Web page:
The two chief U.S. negotiators of the SALT I and II arms-control agreements yesterday urged President Reagan to use the forthcoming summit meeting with Soviet leader Mikhail Gorbachev to achieve a "major breakthrough" like that achieved by then-President Gerald R. Ford and Leonid Brezhnev in 1974.

At a news conference, Gerard Smith and Paul Warnke presented a statement signed by 22 other national security experts and 12 national organizations calling upon the president "to break the deadlock" in arms-control talks at Geneva, which resume next week, and ease tensions between the two superpowers.

The conference was arranged by the public interest group Common Cause at what was described by its president, Fred M. Wertheimer, as the start of a national campaign to pressure the White House to seek substantive accords at the Nov. 19-20 summit meeting in Geneva.

The statement listed seven steps the two leaders might take and said agreement on one or more would make "an important contribution" toward lessening risk of nuclear war and reducing tensions.

Warnke, chief negotiator of the unratified 1979 SALT II accords, said he was concerned about White House suggestions that little of substance should be expected from the summit, an attitude he called "basically a triumph of low expectations."

"Our feeling is that the president can do better, that he should do better," he said. "This can be much more than just a get-acquainted session. Whether by luck, inadvertence or crafty design, there is now an opportunity, we feel, for a major breakthrough."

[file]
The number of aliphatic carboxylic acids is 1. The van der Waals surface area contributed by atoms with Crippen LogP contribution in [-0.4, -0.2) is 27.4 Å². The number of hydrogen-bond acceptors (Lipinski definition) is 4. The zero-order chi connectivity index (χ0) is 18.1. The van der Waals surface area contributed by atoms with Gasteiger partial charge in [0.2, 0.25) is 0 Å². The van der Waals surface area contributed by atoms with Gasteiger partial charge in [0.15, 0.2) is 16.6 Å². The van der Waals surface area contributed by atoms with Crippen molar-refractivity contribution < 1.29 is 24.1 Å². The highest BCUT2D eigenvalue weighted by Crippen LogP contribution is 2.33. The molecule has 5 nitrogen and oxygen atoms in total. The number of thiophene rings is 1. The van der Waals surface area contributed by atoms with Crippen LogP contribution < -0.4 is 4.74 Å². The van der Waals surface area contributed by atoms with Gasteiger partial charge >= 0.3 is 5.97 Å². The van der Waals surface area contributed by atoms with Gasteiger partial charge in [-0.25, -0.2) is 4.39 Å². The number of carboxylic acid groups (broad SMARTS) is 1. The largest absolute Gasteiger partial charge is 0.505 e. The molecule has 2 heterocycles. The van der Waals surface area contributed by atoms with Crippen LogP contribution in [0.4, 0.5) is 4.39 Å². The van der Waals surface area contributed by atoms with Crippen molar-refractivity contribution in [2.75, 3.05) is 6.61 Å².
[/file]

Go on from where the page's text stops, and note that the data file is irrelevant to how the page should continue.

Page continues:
Warnke argued that the precedent Reagan should consider is the summit in Vladivostok, where Ford and Brezhnev broke a two-year deadlock in negotiations by agreeing to the basic principles of nuclear parity and arms ceilings that provided the foundation for the SALT II agreement reached five years later. Although never ratified by the Senate, the treaty has been observed by both superpowers.

In a related event, Reagan, meeting with his negotiators before their return to the Geneva arms talks, called upon the Soviets to offer concrete proposals to "get the talks moving." Reagan said arms control would be "one of the important parts" of the agenda for the summit with Gorbachev.

Smith, chief negotiator of the 1972 Antiballistic Missile (ABM) Treaty, said the "most important priority" now is to preserve the progress the two superpowers had already made in past arms-control agreements. He emphasized the need for an agreement at the November summit on at least the first two of the seven proposals he and Warnke presented.

Those proposals call for a reaffirmation of the present policy of not undercutting the 1979 SALT II accords, and a new commitment to uphold and strengthen the ABM Treaty. Other suggested steps include a moratorium on testing antisatellite weapons and a temporary halt of nuclear testing pending agreement on a comprehensive test ban.

Additional proposals are for a U.S.-Soviet agreement to bar countermeasures preventing the gathering of telemetry data on missile tests, another agreement to halt deployment of new multiple-warhead, long-range missiles, and a third agreement on an interim strategic arms accord.

Among those signing the statement were William L. Colby, former Central Intelligence Agency director; Cyrus R. Vance, former secretary of state; Theodore M. Hesburgh, president of Notre Dame University; Donald M. Fraser, mayor of Minneapolis; John Kenneth Galbraith, former U.S. ambassador to India; Morton Halperin, former deputy assistant secretary of defense; Stanley Resor, former secretary of the army, and Raymond Garthoff and Lawrence Weiler, both members of the SALT I delegation.